“We now know that the size of lots and yards are not what was represented to the planning commission,”
Ellis said. “The developer has said that the market for these homes is young families with young children.
Where will the children play? Inside the house and in the street? Because there is no yard.”
“This is not just about old people who are opposed to change of any kind,” said Byrd Subdivision resident
Phil Thomas, who said he has lived in the neighborhood for 30 years. “This is not just about somebody
who wants to build a house that’s a little bit different.
“This is about somebody who wants to come into our neighborhood, make a quick profit putting up
property that’s not going to live in our neighborhood,” said Thomas, who was one of seven residents of
the neighborhood who addressed the council. “This is exactly what zoning ordinances were designed to
prevent. There could not be a more incompatible structure to our neighborhood than the ones that are
being proposed here today.
“Every lot in our neighborhood has no more than one home on a lot. Some homes are on two lots,”
Thomas said, adding that the developers propose to put four or five homes on one lot. “Nine families on
what is now two contiguous lots,” he said.
Attorney Merrill Shirley, also representing the residents of the Byrd Subdivision, told the council that
passage of the rezoning ordinance at 101 Mamie Street would be “a grave and drastic change” for the
subdivision and said there is a petition signed by the neighborhood residents against the proposed
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“The law tells us very clearly that once you get your plan and before it gets passed, you have to go to a
concerted effort of making certain that your plan is guiding and accomplishing a coordinated, justified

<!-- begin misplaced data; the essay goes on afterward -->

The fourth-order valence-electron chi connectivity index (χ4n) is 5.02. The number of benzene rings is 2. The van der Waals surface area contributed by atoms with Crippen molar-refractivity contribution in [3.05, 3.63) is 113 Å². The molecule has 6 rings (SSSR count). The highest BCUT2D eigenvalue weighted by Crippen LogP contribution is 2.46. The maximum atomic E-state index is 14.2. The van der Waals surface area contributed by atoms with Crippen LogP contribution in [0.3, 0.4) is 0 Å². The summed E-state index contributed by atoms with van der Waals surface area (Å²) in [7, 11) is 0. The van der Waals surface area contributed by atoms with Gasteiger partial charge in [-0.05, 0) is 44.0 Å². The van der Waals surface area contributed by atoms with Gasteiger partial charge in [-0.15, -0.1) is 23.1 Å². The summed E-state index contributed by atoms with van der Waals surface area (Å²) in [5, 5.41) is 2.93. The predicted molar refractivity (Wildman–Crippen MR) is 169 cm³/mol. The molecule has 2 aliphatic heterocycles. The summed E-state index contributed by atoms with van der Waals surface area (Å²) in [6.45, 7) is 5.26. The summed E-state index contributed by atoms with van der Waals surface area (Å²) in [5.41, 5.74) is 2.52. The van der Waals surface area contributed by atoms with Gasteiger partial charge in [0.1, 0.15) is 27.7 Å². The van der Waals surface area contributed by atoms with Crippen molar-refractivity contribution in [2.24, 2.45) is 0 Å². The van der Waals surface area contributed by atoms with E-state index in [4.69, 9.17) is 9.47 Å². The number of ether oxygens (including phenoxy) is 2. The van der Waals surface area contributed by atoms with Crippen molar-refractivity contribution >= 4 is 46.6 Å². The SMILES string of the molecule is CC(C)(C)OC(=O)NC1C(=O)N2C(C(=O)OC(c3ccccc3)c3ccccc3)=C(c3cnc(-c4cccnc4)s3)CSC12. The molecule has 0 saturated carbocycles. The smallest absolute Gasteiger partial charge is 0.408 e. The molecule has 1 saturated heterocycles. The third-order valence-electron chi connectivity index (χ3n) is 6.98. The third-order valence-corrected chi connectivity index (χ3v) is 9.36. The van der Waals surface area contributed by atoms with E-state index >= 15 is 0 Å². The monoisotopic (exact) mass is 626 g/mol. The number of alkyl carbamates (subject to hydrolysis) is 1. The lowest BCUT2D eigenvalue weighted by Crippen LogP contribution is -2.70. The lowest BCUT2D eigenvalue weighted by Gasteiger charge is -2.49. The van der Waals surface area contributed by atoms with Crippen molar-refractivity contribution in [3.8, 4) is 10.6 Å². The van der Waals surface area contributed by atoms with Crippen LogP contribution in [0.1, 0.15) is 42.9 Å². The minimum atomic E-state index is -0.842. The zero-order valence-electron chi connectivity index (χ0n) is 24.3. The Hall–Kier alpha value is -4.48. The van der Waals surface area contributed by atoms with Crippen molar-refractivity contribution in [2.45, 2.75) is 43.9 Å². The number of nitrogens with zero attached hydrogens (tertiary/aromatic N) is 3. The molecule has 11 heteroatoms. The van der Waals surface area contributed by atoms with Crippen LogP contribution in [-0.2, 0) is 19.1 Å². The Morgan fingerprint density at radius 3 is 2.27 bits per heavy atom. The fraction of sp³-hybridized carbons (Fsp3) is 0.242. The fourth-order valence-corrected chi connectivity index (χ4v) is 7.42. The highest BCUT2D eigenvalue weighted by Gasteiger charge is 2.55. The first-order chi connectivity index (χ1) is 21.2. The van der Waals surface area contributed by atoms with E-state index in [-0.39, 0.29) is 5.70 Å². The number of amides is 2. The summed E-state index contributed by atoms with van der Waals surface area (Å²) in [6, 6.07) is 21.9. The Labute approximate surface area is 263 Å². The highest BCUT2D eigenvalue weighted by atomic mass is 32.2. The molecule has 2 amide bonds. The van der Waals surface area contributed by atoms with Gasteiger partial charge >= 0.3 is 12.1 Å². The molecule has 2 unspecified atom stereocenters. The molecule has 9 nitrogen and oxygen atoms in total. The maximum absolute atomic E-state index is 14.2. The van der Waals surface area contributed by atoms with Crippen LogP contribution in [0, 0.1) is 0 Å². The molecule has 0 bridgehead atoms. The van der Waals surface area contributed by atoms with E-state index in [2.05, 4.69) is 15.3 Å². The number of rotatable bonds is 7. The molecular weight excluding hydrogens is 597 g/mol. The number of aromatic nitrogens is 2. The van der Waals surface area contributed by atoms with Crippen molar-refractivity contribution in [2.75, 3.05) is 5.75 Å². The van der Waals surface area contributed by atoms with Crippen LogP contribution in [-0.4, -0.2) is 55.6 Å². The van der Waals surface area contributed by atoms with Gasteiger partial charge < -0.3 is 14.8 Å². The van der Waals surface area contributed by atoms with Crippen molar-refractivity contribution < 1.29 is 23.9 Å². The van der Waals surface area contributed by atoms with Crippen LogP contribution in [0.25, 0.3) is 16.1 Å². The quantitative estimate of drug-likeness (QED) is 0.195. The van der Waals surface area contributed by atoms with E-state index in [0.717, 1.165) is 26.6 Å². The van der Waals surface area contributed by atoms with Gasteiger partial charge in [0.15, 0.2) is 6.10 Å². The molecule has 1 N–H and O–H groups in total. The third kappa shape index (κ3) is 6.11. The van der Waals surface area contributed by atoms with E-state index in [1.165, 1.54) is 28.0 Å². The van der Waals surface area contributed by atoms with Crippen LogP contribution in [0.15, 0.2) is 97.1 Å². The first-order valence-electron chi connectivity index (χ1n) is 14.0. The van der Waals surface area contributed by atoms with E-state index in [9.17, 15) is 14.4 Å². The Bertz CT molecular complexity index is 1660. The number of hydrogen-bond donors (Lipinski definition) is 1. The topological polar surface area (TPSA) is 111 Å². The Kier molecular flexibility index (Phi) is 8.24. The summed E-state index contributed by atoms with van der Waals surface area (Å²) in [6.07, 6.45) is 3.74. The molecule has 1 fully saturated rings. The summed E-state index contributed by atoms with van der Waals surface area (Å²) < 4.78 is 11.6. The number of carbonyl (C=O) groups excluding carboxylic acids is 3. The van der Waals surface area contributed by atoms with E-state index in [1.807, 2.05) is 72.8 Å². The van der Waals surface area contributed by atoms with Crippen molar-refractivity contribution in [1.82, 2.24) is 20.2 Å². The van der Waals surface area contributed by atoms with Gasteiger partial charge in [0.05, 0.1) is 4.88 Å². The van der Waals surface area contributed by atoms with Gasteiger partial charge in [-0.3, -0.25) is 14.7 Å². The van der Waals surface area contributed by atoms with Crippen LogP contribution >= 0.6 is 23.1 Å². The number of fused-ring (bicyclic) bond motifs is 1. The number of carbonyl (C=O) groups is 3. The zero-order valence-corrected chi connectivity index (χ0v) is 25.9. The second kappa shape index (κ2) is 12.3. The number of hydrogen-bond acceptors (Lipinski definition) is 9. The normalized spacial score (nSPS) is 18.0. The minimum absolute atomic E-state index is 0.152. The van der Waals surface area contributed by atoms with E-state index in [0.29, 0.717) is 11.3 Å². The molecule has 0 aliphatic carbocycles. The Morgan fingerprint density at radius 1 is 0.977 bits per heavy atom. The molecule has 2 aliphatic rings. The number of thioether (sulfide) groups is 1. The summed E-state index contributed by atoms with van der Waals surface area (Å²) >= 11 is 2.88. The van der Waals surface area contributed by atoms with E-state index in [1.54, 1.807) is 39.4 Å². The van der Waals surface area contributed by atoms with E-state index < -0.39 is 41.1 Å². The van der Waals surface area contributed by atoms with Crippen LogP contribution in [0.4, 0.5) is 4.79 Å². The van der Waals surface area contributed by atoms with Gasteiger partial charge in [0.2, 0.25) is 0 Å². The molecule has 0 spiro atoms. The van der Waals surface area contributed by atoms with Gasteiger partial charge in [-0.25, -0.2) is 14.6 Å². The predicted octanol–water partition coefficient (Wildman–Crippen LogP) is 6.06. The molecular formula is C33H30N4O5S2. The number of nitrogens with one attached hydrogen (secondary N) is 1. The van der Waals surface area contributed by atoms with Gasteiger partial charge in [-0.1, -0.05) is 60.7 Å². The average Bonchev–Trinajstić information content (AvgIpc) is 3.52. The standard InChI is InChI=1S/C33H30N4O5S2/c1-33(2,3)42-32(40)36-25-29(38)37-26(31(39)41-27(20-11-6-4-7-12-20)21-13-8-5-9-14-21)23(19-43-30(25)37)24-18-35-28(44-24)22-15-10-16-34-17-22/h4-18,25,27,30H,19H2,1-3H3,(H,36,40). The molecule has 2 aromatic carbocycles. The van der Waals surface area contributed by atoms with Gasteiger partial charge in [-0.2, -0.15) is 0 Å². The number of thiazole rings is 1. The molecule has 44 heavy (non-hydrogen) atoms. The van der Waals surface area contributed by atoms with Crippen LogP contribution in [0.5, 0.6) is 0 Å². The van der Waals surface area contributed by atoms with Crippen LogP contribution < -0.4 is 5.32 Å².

harmonious development that must promote health, safety, morals, order, convenience and prosperity,”
Shirley said reading from Page 18 of the city zoning ordinance dated June 2012. “I submit to you that to
pass this motion goes contrary to (the zoning ordinance), it goes contrary to what the people who have
built their homes, raised their families, maintained their property expected when they moved out there.
“Nine structures going on three lots when at the present, erection of homes is either one home to one lot
or a couple of lots,” Shirley said. ‘It’s a grave and drastic change.
“I submit to you the change that’s being requested would be totally against what you, the city, has told
the people of Byrd Subdivision, what everyone has been told—that if you want to move there that we will
preserve it,” he added. “As I tell my children, there are none so blind as those who will not see.”
The council voted 4-0 against the rezoning request, with Council Member Turner Townsend recusing
himself from the vote.
The next meeting of the Enterprise City Council is Tuesday, June 16, in the Enterprise City Hall Council
Chambers. A work session begins at 5 p.m. and a voting meeting begins at 6 p.m. Both meetings are
open to the public.